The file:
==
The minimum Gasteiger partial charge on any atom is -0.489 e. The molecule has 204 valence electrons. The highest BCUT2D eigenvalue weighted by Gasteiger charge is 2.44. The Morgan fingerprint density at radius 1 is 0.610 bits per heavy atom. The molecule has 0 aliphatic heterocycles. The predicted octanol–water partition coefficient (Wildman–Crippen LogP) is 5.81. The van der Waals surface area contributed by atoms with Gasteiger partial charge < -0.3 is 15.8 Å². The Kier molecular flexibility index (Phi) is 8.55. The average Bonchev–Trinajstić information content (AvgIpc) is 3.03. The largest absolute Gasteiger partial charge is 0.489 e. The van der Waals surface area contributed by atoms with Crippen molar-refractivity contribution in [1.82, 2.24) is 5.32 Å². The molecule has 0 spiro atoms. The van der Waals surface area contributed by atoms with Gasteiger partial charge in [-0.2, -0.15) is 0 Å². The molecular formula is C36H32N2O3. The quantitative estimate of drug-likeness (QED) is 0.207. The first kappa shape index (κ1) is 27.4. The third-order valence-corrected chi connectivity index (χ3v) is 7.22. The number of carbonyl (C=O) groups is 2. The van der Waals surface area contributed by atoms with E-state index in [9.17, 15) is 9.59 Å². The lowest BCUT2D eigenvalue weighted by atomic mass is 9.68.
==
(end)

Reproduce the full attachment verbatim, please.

The minimum Gasteiger partial charge on any atom is -0.489 e. The molecule has 204 valence electrons. The highest BCUT2D eigenvalue weighted by Gasteiger charge is 2.44. The Morgan fingerprint density at radius 1 is 0.610 bits per heavy atom. The molecule has 0 aliphatic heterocycles. The predicted octanol–water partition coefficient (Wildman–Crippen LogP) is 5.81. The van der Waals surface area contributed by atoms with Gasteiger partial charge < -0.3 is 15.8 Å². The Kier molecular flexibility index (Phi) is 8.55. The average Bonchev–Trinajstić information content (AvgIpc) is 3.03. The largest absolute Gasteiger partial charge is 0.489 e. The van der Waals surface area contributed by atoms with Crippen molar-refractivity contribution in [1.82, 2.24) is 5.32 Å². The molecule has 0 spiro atoms. The van der Waals surface area contributed by atoms with Gasteiger partial charge in [-0.2, -0.15) is 0 Å². The molecular formula is C36H32N2O3. The quantitative estimate of drug-likeness (QED) is 0.207. The first kappa shape index (κ1) is 27.4. The third-order valence-corrected chi connectivity index (χ3v) is 7.22. The number of carbonyl (C=O) groups is 2. The van der Waals surface area contributed by atoms with E-state index in [9.17, 15) is 9.59 Å². The lowest BCUT2D eigenvalue weighted by atomic mass is 9.68.